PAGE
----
Social media is not going away and failing to invest properly in it this time will mean a reinvestment further down the line.

Epilogue
A few social media agencies started following me on Twitter recently and I asked them directly for their thoughts on this — none of them got back to me… what does that tell you?!?!?

A message for those thinking about outsourcing :
If you care about your business / organisation and believe in what you are doing, tell your own story, explore how social media can be used internally to save you time & money and please don’t outsource it.

A message for social media agencies :
You’re hurting the industry. You’re polluting and corrupting the spaces. You’re doing it wrong.

The only caveat to the above is for those individuals and agencies helping others start their social media journey, assisting in the start of the process and ‘holding the hands’ of those involved to transition to the client doing it for themselves—this is cool.

Think I’m wrong? OK, leave a comment. I’m open for discussion. Maybe there is room for both offerings in terms of freelancers and agencies managing social spaces and their messages plus other people like us helping people to do it for themselves—if someone can convince me to change my mind then I will happily write a rebuke.

MediaSnackers

Not doing anyones social media communications and spaces since 2006 — thank you!

DK (personal blog) MediaSnackers Founding Director, Trainer, Speaker

twitter.com/mediasnackers

twitter.com/justadandak (personal)

We inspire people to learn, work & live differently with social media.

Reproduced with kind permission from MediaSnackers. All rights reserved.
 

2 Comments

  1. The problem with your assumptions is that you are not thinking from the business owners perspective. They started their business to sell product or services. Thats what they are good at, that’s where they think they should put all their energies and I agree, for now.

    Anyone who knows anything about social media understands that it takes a lot of effort and time to build up a valuable and inclusive social network. Now if your from a media or techie background you can pick this up very quickly and run with it. But come-on, we are a often talking about people who are only now switching onto the benefits that Social Media can bring to their business. It will take a few years, maybe 5 until these business owners feel comfortable enough to express their opinions online.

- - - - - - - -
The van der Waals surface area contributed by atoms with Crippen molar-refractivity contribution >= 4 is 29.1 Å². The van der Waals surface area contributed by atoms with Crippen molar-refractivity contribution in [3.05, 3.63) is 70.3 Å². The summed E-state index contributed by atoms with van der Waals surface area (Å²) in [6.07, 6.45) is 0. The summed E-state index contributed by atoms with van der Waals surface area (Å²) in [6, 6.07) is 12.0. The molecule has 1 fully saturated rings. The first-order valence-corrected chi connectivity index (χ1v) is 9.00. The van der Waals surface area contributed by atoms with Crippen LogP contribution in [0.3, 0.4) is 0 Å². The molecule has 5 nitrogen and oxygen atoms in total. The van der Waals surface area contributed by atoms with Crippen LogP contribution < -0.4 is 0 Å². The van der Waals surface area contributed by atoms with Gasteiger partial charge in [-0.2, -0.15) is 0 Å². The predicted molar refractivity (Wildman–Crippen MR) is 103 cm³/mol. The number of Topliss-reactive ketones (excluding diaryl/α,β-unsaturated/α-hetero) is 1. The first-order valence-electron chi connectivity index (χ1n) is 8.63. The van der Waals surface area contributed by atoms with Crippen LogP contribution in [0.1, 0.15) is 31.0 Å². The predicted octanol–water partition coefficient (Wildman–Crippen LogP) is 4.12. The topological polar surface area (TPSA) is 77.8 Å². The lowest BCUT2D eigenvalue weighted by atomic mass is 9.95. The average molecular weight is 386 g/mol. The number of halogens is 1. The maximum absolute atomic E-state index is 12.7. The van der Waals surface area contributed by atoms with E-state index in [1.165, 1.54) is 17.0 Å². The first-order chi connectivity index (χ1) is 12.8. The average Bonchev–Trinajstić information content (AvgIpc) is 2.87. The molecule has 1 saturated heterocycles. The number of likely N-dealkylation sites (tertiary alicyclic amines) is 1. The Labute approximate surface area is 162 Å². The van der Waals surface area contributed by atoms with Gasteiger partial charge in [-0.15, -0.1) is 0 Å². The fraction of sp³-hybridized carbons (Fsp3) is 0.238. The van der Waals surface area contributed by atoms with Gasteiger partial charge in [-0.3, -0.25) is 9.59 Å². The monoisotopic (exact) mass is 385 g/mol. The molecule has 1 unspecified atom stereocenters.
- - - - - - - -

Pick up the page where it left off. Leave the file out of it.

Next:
A decent Social Media Manager will have a close working relationship with his business customer and understand their business and more importantly their customers. “Polluting and corrupting the spaces”. That did make me smile. The kind of thing a techie might say who thinks that anyone that can’t do this themselves is stupid.

    We are here to help businesses think bigger in terms of interacting with their customers and promoting their services and products.

    Done right it can help everyone. Done in a lackluster way it can maybe, perhaps “pollute and corrupt the spaces”.

    Reply
  2. Thanks for your contribution Jim – always open for a contrary view.

    The post comes from over five years experience working with a range of clients from CEOs to charity sector worker rather than assumption – yes you’re right some people do set up businesses to make and sell stuff, most people set them up to follow a passion or dream.

    This is what social media is great for – to communicate that why (see Simon Sinek TED talk).

    And you’re right again that some people will take more time to get their heads and hands round social media, however, we’ve yet to fail at inspiring people to acquire the skills to do this. This is where our time and focus is spent which is much better than creating content for people, broadcasting press releases from their product lines and trying to educate ourselves to their industry terminology and semantics.

    I don’t think “that anyone that can’t do this themselves is stupid” – your assumption. See above – we’ve never had a problem with this.

    Comes down to this : social media is about people. If someone else is your mouthpiece then it’s diluted. Not transparent. Not the business.

    For a bigger conversation check out the original post comments and feel free to weigh in there (you’ll also find further responses to your points there as well from other people.

    Reply